Lawns: Don’t water dormant lawns except during extended spells of warm windy weather or if the soil becomes powder dry.  March is the last window to kill cool season weeds before green up. You might want to visit Williams Farm and Garden or Trent Hardware for advice regarding cool season weed control. Wait until late May to fertilize established lawns.

Vegetables:  Set out small cabbage, swiss chard, kale, broccoli an bok choy plants. Continue sowing lettuce and radish seeds every few weeks for a steady salad supply.

Fruits: Fertilize fruit trees, grapes and berries with a slow release product.

If you keep on top of these tasks, taking care of your yard will not become overwhelming.

This month’s topic for the third Saturday workshop at the Craven County Cooperative Extension Office is “Plants That Succeed.” It will be on March 15 from 10 a.m. to noon. It sounds like a very informative topic, so don’t miss it. March 17, also, begins the third Monday garden tours in the demonstration gardens there. The one hour tours, beginning at 5:30 p.m. are open to the public.  Each month Tom Glasgow discusses different plants that thrive in the local landscape. These events are free. I hope to see you there.


Judi Lloyd lives in River Bend and can be contacted at



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4 gardening tips for this spring

By David Scott
More Content Now

Posted Feb. 28, 2014 @ 4:55 pm

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Oriole Park groundskeeper to give tips at Home & Garden Show

The Maryland Home and Garden Show is underway at the Timonium Fairgrounds, giving people all over a chance to get ideas for projects this spring.

Several free seminars this year offer do-it-yourself ideas, including tips for keeping lawns looking as good as the field at Oriole Park at Camden Yards.

Mobile users tap here for video.

Camden Yards head groundskeeper Nicole McFadyen said her job is a dream come true.

“I love it. I love coming here every day. It’s a beautiful ballpark, first and foremost, but to be able to leave a mark on the field and let those players play every day, it’s pretty amazing,” McFadyen said.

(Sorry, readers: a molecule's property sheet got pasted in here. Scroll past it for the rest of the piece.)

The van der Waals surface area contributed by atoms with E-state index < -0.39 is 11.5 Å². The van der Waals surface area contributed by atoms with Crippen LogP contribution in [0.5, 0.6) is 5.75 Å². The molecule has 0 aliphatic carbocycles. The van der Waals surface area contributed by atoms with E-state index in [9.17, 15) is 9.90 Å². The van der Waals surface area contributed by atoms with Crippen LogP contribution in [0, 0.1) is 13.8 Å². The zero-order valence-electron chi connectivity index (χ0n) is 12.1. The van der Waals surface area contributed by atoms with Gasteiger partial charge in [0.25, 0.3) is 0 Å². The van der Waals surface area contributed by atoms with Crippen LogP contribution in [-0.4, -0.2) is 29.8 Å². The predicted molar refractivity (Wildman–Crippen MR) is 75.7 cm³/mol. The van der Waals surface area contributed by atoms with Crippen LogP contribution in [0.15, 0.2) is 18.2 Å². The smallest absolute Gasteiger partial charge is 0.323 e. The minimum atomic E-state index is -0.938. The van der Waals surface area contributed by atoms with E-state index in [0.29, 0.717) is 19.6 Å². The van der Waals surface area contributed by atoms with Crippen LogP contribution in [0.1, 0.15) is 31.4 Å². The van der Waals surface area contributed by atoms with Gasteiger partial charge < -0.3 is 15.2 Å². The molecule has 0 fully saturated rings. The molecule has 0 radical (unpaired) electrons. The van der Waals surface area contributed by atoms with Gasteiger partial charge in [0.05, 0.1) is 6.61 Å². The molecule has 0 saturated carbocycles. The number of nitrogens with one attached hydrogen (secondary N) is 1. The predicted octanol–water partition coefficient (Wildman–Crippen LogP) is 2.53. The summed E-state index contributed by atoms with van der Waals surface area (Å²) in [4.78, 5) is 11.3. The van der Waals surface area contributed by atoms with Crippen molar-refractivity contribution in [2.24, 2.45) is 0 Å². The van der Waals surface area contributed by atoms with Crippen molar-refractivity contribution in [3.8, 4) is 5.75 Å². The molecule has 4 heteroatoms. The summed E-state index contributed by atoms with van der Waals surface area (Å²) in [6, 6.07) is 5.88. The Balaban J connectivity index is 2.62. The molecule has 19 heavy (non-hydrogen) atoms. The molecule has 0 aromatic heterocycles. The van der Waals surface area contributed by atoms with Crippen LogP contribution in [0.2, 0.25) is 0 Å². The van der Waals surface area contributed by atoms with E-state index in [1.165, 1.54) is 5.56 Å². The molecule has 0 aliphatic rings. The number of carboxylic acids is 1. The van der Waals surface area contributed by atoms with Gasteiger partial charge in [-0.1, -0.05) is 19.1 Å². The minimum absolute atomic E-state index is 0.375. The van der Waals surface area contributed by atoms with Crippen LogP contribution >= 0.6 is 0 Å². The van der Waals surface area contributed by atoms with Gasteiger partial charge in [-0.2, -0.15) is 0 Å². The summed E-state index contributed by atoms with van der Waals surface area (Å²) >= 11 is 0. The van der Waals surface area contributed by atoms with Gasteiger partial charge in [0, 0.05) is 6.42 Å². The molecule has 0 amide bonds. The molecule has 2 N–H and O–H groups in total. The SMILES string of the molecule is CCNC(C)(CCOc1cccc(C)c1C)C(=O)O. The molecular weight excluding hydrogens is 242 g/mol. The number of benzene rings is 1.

She started out studying turf grass science at University of Delaware and followed a path that, for the past eight seasons, has kept her busy maintaining Oriole Park. She said Maryland’s weather can make it quite stressful.

“It’s very stressful, especially when you have different weather conditions. You can get 100-plus degrees or days like today, where it’s 19 degrees,” McFadyen said.

This weekend and next weekend, she’ll be at the Home and Garden Show to offer tips on how to make gardens and lawns look good.

“Hopefully give homeowners tips that could help prevent their grass from dying or stressing out,” McFadyen said. “Just proper maintenance practices that they need to take, and hopefully they’ll walk away with some good ideas.”

The show in Timonium will feature dozens of vendors and do-it-yourself seminars to help people jump-start their spring projects.

One tip McFadyen has is that just because your grass may be brown doesn’t mean it’s a bad thing.

“Grass, typically in Maryland, is full-season grass, and it goes dormant in the summertime. So when it turns brown, it really is just sleeping, like a self-defense mechanism to get through the heat. So, they shouldn’t really stress too much about their grass being dead or dying,” McFadyen said.

She said she’s looking forward to meeting people at the fairgrounds and sharing her passion as one of only two women in Major League Baseball to be in charge of a field.

“Not a lot of people think that you can have a college degree in turf grass science or do this for a living, and I think being a female also, it kind of sparks interest in younger girls that maybe are looking for a career outside,” she said.  

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Winter garden tips

By Katie Marks

Posted Feb. 20, 2014 @ 10:40 am

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Alan Titchmarsh tips for gardening after the wettest winter on record

Far better is blood, bone and fishmeal (or blood, fish and bone) which is an organic fertiliser containing all three elements. Soil bacteria must break it down before it can be absorbed and so are encouraged in a way that is absent when using other all-purpose fertilisers.

But if fertiliser provides the vitamins, it is well-rotted organic matter that offers the “meat and two veg”. Stable manure, farmyard manure, spent mushroom compost, spent hops and the like are all bulky and can be dug into the soil now to improve its structure. On heavy clay soil they will improve drainage, and on light sandy soils they will help to hold on to moisture (even though it sounds as though one statement ought to contradict the other).